In his kind introduction, Vic described my summer employers, The Institute For Justice, as "protect(ing) widows and orphans from large corporations. Or maybe it's the other way around." The discussion in the comments of my last post counsel me to point out that IJ does indeed protect widows and orphans, quite literally.
The discussion in those comments has focused on the 6th Circuit case of Craigmiles v. Jiles, (UPDATE: A more readable HTML version is here) which some people suggest raises the specter or promise of Lochnerism. In Craigmiles, the 6th Circuit struck down part of the Tennessee casket monopoly, which forced people to undergo two years of special education before they could sell caskets. The ulterior motive, as with the bar exam, teaching certifications, and the Louisiana florists' license, is to raise a barrier to entry, keeping supply artificially low and therefore keeping prices artificially high. Further background, from IJ, is here [For what it is worth, this same challenge was laughed out of the 10th Circuit].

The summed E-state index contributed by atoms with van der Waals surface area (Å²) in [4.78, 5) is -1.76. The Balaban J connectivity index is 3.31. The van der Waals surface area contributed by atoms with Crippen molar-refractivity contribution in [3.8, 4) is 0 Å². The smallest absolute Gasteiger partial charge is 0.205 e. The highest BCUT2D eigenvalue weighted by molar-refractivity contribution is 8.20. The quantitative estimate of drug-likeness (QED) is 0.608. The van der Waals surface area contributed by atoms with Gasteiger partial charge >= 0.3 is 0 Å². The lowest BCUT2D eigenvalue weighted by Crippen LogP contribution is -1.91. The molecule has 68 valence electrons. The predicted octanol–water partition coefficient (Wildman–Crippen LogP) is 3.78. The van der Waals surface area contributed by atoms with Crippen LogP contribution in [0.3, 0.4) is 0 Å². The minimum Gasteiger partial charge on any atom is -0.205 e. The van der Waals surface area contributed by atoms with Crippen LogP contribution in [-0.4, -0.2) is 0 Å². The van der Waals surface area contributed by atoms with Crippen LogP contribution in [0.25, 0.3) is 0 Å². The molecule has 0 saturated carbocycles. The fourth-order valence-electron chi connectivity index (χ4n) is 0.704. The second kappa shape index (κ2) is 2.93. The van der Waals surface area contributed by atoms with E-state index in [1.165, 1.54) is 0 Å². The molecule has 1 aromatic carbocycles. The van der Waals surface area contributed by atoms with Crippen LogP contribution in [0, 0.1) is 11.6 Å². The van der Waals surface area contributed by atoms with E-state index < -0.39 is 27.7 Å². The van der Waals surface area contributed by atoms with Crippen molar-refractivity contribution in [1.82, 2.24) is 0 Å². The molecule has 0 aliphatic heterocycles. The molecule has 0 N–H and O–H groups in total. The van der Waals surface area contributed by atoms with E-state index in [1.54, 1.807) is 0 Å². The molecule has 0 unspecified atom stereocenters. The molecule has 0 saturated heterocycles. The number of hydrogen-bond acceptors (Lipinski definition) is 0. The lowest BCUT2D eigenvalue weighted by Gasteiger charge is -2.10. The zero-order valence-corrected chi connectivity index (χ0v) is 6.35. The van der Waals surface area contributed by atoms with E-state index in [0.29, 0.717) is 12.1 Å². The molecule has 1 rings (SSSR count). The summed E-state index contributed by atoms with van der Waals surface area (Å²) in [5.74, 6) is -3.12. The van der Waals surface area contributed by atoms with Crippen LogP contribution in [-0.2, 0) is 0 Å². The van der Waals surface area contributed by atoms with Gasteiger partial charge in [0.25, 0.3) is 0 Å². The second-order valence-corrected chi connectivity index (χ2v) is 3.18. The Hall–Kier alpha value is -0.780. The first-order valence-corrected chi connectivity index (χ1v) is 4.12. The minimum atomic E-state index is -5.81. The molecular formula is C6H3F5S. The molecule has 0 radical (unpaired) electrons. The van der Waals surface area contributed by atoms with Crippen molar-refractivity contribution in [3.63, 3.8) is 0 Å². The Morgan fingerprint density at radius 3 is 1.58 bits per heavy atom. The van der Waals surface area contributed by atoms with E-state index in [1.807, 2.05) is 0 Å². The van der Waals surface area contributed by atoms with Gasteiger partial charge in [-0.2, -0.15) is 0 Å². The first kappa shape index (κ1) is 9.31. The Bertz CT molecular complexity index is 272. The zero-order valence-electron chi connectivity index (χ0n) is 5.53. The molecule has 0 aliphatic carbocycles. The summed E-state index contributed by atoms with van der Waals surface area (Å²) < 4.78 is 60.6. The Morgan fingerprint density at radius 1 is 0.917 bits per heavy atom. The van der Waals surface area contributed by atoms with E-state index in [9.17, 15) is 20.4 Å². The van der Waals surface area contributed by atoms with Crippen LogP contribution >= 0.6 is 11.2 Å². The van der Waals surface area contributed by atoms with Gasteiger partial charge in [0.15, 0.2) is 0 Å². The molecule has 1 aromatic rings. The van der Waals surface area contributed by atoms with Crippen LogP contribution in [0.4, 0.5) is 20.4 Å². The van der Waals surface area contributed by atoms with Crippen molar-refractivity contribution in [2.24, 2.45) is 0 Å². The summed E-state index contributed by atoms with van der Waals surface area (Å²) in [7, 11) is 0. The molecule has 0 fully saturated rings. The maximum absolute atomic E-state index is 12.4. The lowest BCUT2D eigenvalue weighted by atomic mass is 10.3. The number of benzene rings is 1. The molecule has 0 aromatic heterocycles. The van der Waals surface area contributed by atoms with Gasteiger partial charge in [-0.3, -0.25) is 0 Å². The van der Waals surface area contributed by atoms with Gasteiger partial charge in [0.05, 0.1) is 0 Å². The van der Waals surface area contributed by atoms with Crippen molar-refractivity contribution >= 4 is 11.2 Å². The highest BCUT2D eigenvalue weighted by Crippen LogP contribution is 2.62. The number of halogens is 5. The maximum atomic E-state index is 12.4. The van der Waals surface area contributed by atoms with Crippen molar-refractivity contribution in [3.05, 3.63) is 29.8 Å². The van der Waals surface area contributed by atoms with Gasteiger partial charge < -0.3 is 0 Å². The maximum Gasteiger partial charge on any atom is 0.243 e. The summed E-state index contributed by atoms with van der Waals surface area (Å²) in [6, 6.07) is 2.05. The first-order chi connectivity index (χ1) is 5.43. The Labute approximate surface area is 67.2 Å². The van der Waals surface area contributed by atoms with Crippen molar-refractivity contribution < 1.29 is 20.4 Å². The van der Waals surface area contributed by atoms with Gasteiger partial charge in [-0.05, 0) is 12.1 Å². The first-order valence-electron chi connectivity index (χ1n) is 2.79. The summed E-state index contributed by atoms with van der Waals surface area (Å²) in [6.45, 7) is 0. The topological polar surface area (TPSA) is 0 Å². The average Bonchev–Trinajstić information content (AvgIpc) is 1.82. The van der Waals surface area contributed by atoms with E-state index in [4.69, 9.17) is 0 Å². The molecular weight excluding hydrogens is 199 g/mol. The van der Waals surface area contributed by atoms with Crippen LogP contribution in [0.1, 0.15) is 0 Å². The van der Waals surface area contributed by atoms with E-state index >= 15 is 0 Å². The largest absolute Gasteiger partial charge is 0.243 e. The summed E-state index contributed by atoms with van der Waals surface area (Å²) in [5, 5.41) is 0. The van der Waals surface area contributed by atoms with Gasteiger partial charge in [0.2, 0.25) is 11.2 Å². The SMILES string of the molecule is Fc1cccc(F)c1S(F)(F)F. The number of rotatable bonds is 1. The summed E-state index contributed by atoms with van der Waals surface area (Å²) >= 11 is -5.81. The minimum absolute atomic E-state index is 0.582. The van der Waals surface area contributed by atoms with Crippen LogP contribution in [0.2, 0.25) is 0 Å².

Christine's reaction is typical of what I tend to hear from those who ponder the economic merits. Who could be in favor of letting funeral directors use the power of the state to rook extra money out of widows and orphans? The skeptics tend to be those who still don't support this particular piece of protectionist legislation, but worry that some day, some future piece of protectionist legislation that they do like will fall to the same scythe.
Of course, I am being a bit unfair to Craigmiles's critics in the paragraph above-- there are also those who simply think that nothing in the text (or history?) of the 14th Amendment justifies even vaguely serious review of legislation that injures only widows, orphans, and entrepreneurs. This is fair enough, I suppose, but it is nice to be clear about who the victims are.
[This post is also the perfect occasion for a disclaimer-- nothing I post here should be attributed to anybody other than me, especially, for example, The Institute for Justice, The Yale Law School, or other bloggers back at Crescat.]
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